Craft Focus: Short n sweet snippets about the craft used in millinery and what the different materials & techniques used are. New features regularly, just change the topic above for more articles!
So how are hats made?
What are the core materials used in millinery and how do they work?
The core materials are buckram, straw, felt, flat fabrics & sinamay. (*to name a few)
Lately there have also been a couple of new wildcards, as more materials get developed & experimented with, such as thermoplastics. Thermoplastics are really exciting, as they react to heat to be moulded & are just fun to use, but these five are the main members of the family.
Most of the materials are blocked, which means they are moulded over hat blocks, to end up with whatever the shape of the block is. The materials are stretched and pinned in place, until they dry and then wired to hold that shape.
Buckram is generally used to make a structure that is then covered with fabric, so it’s like a foundation material, but mostly won't be seen, as are thermoplastics. It is made flat & is mesh like, but has a coating on it that acts as a stiffener. So when you wet it and stretch it over a hat block, the stiffener enables the shape to dry in that shape & stay that shape.
With buckram you can use flat patterning quite a bit too so there's even more possibilities. Such as the french hood below, made for a costume hire company for an English Heritage venue.. Buckram is used loads in theatrical millinery, which is prob why I use it more than sinamay as I trained as a theatrical milliner not a fashion milliner & well it's one of the very first materials that I used! So i've got a soft spot for it.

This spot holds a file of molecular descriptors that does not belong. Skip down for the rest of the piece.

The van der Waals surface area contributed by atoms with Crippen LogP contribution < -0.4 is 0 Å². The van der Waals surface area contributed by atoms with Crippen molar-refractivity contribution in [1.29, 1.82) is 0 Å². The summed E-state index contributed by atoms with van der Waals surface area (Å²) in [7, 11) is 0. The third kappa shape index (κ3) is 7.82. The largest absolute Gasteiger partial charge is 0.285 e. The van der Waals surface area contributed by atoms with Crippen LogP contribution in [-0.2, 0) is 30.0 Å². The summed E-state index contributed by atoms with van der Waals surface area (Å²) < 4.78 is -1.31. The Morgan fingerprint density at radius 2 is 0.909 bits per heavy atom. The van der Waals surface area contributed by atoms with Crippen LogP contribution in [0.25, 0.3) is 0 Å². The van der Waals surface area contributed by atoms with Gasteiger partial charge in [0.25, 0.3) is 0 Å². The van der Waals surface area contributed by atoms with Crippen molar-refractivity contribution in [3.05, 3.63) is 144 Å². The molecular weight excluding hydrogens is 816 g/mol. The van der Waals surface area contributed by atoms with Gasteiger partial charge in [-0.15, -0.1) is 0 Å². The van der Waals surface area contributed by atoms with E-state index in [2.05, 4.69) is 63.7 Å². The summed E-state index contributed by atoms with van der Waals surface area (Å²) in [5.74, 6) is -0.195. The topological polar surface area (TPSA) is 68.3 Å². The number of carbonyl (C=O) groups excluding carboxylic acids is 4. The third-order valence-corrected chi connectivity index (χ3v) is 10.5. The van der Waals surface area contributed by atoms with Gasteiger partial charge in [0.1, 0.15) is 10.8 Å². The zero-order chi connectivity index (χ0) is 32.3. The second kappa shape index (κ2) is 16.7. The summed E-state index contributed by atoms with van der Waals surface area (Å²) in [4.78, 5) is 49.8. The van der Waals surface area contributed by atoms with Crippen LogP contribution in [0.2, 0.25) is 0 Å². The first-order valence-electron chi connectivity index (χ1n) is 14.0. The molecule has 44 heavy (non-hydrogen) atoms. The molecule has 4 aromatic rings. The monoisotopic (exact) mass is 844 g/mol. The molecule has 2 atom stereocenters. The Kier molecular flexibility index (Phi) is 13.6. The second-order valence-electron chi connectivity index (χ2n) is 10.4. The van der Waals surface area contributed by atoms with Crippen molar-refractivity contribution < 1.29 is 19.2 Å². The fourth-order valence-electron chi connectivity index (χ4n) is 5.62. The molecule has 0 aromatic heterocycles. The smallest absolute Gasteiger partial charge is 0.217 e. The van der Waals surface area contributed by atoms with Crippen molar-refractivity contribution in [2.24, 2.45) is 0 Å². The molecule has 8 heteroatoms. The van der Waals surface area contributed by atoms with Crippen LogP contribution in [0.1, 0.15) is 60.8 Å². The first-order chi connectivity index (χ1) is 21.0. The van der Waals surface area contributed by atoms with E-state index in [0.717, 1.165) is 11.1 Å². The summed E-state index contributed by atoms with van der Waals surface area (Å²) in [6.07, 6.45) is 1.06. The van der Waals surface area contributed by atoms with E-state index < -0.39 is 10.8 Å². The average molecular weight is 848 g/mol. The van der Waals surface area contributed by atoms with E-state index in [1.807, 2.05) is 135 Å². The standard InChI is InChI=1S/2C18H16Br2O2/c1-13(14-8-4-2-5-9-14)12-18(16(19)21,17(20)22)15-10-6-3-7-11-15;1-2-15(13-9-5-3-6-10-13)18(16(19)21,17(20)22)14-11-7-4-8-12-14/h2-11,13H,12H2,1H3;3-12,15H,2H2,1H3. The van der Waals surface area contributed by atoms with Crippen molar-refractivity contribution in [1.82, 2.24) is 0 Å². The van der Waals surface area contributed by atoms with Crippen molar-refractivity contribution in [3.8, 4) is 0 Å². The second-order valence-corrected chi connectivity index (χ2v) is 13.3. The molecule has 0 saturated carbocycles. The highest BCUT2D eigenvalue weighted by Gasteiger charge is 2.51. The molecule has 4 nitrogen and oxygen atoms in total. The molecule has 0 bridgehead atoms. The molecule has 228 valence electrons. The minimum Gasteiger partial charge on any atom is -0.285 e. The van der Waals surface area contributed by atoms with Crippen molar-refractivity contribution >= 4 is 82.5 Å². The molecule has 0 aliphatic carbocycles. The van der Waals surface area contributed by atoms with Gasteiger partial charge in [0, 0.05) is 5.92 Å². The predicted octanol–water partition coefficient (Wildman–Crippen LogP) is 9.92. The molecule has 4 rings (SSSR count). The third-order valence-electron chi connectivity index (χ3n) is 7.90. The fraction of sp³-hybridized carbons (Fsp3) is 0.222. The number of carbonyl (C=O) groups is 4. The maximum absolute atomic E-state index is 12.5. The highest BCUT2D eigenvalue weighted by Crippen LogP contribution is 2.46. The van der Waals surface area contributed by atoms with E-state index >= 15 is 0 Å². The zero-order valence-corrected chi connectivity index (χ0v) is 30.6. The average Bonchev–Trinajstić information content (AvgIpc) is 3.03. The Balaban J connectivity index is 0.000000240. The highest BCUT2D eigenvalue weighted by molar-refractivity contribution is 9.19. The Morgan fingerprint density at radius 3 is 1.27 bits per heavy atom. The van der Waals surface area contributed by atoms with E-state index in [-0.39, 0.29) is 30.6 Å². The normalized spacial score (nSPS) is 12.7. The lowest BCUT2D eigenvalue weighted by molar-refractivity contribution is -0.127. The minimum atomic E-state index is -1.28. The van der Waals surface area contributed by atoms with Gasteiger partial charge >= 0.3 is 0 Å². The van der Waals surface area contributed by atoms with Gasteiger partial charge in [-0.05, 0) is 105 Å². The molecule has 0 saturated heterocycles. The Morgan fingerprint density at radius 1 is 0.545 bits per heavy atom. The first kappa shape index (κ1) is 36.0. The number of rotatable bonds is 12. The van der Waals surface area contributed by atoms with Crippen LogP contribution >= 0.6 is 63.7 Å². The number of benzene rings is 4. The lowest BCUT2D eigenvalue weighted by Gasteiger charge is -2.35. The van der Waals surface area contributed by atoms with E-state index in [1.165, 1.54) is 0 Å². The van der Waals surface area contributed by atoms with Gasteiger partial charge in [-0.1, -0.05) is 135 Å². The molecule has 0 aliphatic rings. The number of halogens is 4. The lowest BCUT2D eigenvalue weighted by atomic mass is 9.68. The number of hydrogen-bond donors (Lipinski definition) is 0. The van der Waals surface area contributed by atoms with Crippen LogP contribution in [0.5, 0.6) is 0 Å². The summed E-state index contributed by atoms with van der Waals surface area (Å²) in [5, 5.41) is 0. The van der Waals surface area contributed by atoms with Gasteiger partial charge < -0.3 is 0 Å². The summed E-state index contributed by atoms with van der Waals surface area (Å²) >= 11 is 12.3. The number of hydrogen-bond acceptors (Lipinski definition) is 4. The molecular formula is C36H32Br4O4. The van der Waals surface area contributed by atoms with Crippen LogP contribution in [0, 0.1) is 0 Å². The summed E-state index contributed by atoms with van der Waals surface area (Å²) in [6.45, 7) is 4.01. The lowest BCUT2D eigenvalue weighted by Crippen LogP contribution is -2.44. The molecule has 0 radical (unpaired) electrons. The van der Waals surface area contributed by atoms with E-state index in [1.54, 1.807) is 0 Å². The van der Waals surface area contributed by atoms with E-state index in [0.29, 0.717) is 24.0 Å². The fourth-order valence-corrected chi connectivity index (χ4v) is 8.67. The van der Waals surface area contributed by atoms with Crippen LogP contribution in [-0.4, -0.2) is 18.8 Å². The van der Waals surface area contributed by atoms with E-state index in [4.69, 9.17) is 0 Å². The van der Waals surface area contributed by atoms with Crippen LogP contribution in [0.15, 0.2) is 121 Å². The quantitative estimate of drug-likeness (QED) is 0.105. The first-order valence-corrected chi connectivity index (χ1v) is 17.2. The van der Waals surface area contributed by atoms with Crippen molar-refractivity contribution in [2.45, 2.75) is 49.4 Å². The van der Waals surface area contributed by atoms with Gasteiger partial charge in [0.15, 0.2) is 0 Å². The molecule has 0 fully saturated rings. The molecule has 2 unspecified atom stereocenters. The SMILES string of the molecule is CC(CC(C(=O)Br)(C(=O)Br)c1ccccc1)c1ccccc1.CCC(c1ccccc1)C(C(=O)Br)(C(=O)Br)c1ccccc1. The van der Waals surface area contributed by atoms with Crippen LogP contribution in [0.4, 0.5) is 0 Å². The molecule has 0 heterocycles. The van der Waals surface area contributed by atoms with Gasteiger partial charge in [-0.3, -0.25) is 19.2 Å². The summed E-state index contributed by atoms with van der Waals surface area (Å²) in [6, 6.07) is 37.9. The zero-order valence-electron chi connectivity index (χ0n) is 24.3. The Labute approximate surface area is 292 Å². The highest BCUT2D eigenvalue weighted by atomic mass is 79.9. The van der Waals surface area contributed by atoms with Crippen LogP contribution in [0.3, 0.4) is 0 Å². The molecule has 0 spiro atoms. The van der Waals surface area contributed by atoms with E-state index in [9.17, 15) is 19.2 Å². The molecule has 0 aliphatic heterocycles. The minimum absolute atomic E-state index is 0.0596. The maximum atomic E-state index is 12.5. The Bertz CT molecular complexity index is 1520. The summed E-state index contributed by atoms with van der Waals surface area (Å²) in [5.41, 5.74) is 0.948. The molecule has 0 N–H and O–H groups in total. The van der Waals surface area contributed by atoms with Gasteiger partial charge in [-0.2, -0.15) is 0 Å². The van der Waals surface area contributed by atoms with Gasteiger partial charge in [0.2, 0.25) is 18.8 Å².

For the french hood, a tudor style of hat, the main two shapes were cut flat, then wired and covered in black velvet & black cotton, before being stitched together and trimmed with beading. Each piece was made from two layers and they were also ironed together before wiring, compressing and using that stiffener to bond to each other. (nb: I made two hoods, so there's multiple pieces in the pics!)
But it's the particular shape that it's cut to originally, that makes the 3D shape once wired and bent to that shape! Below is laid flat and then how it stands and curls off the table, when the wire is bent just to the right amount, to create the right angle.
The same piece below from the side! Sometimes I think I like pattern-cutting more than blocking.. which is why you will see caps so much for sale! As I'm a bit addicted to patterning them & figuring out the jigsaw of new shapes..
Buckram can also be used to make hat blocks and create many more fun shapes & it doesn't need to be a wooden block that is used to block on.. Such as the top hat below that was blocked on a glass candle holder and one of my button hats that I had already blocked & turned upside and butchered for the brim! But that's a story for another day! Oh yeah buckram also comes in black and different thicknesses too.
City Burlesque Bridal Photoshoot, London, August 2016.
Dress & Cloak: Felicity Westmacott
Makeup: Charlotte Light
Photography: Jessica Jill Photo
Model: Vanessa Azare
Hat: Jen Levet Millinery
Prob can't forget this one either! The pink hat below is also made using buckram, and the curl is too. Which will be featured soon!
Photo credits:Photography: Kirsten Platt Photography
Model: Hannah Baggs
Location: Victoria Baths
Amazing pink fabric: Broadwick Silks
Hat: Jen Levet Millinery